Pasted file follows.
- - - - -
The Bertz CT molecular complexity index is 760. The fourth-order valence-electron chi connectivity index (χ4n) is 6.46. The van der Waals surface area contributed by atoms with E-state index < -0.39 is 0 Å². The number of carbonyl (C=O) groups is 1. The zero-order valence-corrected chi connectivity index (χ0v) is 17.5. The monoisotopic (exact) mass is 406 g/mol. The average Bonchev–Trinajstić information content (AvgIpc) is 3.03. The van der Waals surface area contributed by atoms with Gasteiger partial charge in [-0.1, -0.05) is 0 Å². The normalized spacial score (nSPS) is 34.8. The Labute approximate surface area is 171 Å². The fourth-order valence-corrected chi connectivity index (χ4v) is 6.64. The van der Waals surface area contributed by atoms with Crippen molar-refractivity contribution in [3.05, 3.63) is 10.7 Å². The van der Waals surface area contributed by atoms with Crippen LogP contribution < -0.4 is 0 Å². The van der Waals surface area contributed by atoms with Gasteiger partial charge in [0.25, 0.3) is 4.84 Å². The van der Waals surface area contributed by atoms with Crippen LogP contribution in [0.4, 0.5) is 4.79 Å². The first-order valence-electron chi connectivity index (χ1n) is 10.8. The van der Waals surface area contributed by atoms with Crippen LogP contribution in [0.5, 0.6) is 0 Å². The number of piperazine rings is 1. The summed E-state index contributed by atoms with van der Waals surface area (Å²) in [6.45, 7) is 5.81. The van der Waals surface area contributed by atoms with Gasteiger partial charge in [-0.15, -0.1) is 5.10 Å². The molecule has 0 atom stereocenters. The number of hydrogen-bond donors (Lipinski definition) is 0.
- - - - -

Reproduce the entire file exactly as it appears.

The Bertz CT molecular complexity index is 760. The fourth-order valence-electron chi connectivity index (χ4n) is 6.46. The van der Waals surface area contributed by atoms with E-state index < -0.39 is 0 Å². The number of carbonyl (C=O) groups is 1. The zero-order valence-corrected chi connectivity index (χ0v) is 17.5. The monoisotopic (exact) mass is 406 g/mol. The average Bonchev–Trinajstić information content (AvgIpc) is 3.03. The van der Waals surface area contributed by atoms with Gasteiger partial charge in [-0.1, -0.05) is 0 Å². The normalized spacial score (nSPS) is 34.8. The Labute approximate surface area is 171 Å². The fourth-order valence-corrected chi connectivity index (χ4v) is 6.64. The van der Waals surface area contributed by atoms with Crippen molar-refractivity contribution in [3.05, 3.63) is 10.7 Å². The van der Waals surface area contributed by atoms with Crippen LogP contribution < -0.4 is 0 Å². The van der Waals surface area contributed by atoms with Gasteiger partial charge in [0.25, 0.3) is 4.84 Å². The van der Waals surface area contributed by atoms with Crippen LogP contribution in [0.4, 0.5) is 4.79 Å². The first-order valence-electron chi connectivity index (χ1n) is 10.8. The van der Waals surface area contributed by atoms with Crippen LogP contribution in [0.5, 0.6) is 0 Å². The number of piperazine rings is 1. The summed E-state index contributed by atoms with van der Waals surface area (Å²) in [6.45, 7) is 5.81. The van der Waals surface area contributed by atoms with Gasteiger partial charge in [-0.15, -0.1) is 5.10 Å². The molecule has 0 atom stereocenters. The number of hydrogen-bond donors (Lipinski definition) is 0.